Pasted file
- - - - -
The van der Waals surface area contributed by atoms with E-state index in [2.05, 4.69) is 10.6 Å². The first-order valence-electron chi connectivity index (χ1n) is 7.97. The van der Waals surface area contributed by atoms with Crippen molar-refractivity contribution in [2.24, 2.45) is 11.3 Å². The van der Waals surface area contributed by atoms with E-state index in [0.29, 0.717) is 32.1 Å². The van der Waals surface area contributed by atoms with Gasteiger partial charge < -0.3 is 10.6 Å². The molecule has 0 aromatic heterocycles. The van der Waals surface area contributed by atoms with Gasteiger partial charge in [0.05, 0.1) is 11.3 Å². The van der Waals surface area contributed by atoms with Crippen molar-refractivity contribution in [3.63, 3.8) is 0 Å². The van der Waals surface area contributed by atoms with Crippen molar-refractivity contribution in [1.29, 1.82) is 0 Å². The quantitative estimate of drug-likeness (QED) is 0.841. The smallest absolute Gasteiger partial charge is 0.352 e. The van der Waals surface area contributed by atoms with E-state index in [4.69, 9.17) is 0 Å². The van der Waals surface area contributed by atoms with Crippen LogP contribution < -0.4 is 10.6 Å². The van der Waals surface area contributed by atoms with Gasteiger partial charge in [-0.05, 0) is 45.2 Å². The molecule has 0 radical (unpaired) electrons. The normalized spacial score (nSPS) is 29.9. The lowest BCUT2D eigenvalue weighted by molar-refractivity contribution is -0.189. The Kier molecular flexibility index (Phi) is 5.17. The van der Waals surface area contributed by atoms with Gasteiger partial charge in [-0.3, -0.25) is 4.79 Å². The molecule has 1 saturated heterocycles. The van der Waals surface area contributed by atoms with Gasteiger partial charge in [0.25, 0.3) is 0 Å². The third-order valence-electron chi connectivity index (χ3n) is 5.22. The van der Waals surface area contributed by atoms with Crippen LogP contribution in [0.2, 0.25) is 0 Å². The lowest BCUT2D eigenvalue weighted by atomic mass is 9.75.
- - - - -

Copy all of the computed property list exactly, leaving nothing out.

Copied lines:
The van der Waals surface area contributed by atoms with E-state index in [2.05, 4.69) is 10.6 Å². The first-order valence-electron chi connectivity index (χ1n) is 7.97. The van der Waals surface area contributed by atoms with Crippen molar-refractivity contribution in [2.24, 2.45) is 11.3 Å². The van der Waals surface area contributed by atoms with E-state index in [0.29, 0.717) is 32.1 Å². The van der Waals surface area contributed by atoms with Gasteiger partial charge < -0.3 is 10.6 Å². The molecule has 0 aromatic heterocycles. The van der Waals surface area contributed by atoms with Gasteiger partial charge in [0.05, 0.1) is 11.3 Å². The van der Waals surface area contributed by atoms with Crippen molar-refractivity contribution in [3.63, 3.8) is 0 Å². The van der Waals surface area contributed by atoms with Crippen molar-refractivity contribution in [1.29, 1.82) is 0 Å². The quantitative estimate of drug-likeness (QED) is 0.841. The smallest absolute Gasteiger partial charge is 0.352 e. The van der Waals surface area contributed by atoms with E-state index in [4.69, 9.17) is 0 Å². The van der Waals surface area contributed by atoms with Crippen LogP contribution < -0.4 is 10.6 Å². The van der Waals surface area contributed by atoms with Gasteiger partial charge in [-0.05, 0) is 45.2 Å². The molecule has 0 radical (unpaired) electrons. The normalized spacial score (nSPS) is 29.9. The lowest BCUT2D eigenvalue weighted by molar-refractivity contribution is -0.189. The Kier molecular flexibility index (Phi) is 5.17. The van der Waals surface area contributed by atoms with Gasteiger partial charge in [-0.3, -0.25) is 4.79 Å². The molecule has 1 saturated heterocycles. The van der Waals surface area contributed by atoms with Gasteiger partial charge in [0.25, 0.3) is 0 Å². The third-order valence-electron chi connectivity index (χ3n) is 5.22. The van der Waals surface area contributed by atoms with Crippen LogP contribution in [0.2, 0.25) is 0 Å². The lowest BCUT2D eigenvalue weighted by atomic mass is 9.75.